On the eve of the Economic Stimulus Plan being signed into law, U.S. Senator Michael Bennet spent time along the Western Slope, talking to residents about why he thinks it will push Colorado's economy forward and taking heat from some who disagree.
"Our economy is in this incredible downturn that's accelerating and if we don't do something, we're going to lose even more jobs," said U.S. Senator Michael Bennter, (D) Colorado.
That was the message Monday night as Colorado's Junior Senator made his case to Grand Valley residents for the $787 billion American Recovery and Reinvestment Act. During a town hall meeting, he said he believes the bill will create or protect about 59,000 jobs across Colorado, but there is still much work to be done if the economy is going to get better.
"It doesn't address our housing crisis, it doesn't address our banking crisis," said Bennet. "And these are huge challenges that are going to require all of us to work together to solve."
But some in the crowd feld the stimulus plan lacked in a lot more areas than those. During a Q&A session, several residents expressed their frustrations with plan, saying there was too much pork, too much spending, too much government growth, and not enough economic stimulation.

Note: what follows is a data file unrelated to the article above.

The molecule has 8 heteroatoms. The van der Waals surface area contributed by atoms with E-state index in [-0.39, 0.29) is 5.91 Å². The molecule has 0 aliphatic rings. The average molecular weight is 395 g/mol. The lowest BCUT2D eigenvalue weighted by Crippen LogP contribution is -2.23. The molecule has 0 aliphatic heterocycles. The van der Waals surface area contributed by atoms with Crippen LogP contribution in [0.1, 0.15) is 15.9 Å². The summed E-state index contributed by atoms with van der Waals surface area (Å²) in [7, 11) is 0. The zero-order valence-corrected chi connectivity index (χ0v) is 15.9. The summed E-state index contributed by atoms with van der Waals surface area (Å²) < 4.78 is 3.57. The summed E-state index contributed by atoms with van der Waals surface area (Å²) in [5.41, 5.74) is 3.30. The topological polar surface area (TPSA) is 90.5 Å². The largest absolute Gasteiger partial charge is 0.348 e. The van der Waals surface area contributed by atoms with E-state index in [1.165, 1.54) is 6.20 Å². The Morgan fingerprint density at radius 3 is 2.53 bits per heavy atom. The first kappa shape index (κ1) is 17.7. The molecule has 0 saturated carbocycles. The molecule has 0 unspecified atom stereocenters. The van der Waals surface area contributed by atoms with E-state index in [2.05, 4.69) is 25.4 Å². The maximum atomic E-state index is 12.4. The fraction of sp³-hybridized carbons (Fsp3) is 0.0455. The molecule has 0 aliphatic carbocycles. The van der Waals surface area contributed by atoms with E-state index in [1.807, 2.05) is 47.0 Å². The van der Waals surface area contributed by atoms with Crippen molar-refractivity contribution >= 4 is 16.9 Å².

"This was an opportunity for us to see how he responds to questions, to see how he responds to a crowd generally not in support of his candidacy," said Duke Cox, who attended the meeting.
Bennet says he doesn't expect everyone to agree with his decisions.
"From Cortez to Grand Junction, there's been a huge diversity of opinion about this stimulus package," said Bennet.
He says he can appreciate their frustrations.
"It's not a perfect bill," said Bennet. "Nobody would have written it if they were sitting by themselves in a room."
But he says at the end of the day, he feels it's necessary to get the economy back on the right track. While not all in the crowd agreed with them, they say they can respect the fact that he made it a point to meet with Western Slope residents.
"One of the things that would be a failing would be if he jumps to conclusions and does not take the time to listen to both sides of an argument," said Cox.
They say they hope this isn't the last they've seen of him.
"I think he'll be a fairly regular visitor to the Western Slope," said Cox.
Bennet says he'd like to see more done to shore up bad mortgages as Congress moves forward this week with deciding how to spend more of the financial bailout funds. He will be in Denver Tuesday for the signing of the stimulus plan before returning to Washington.
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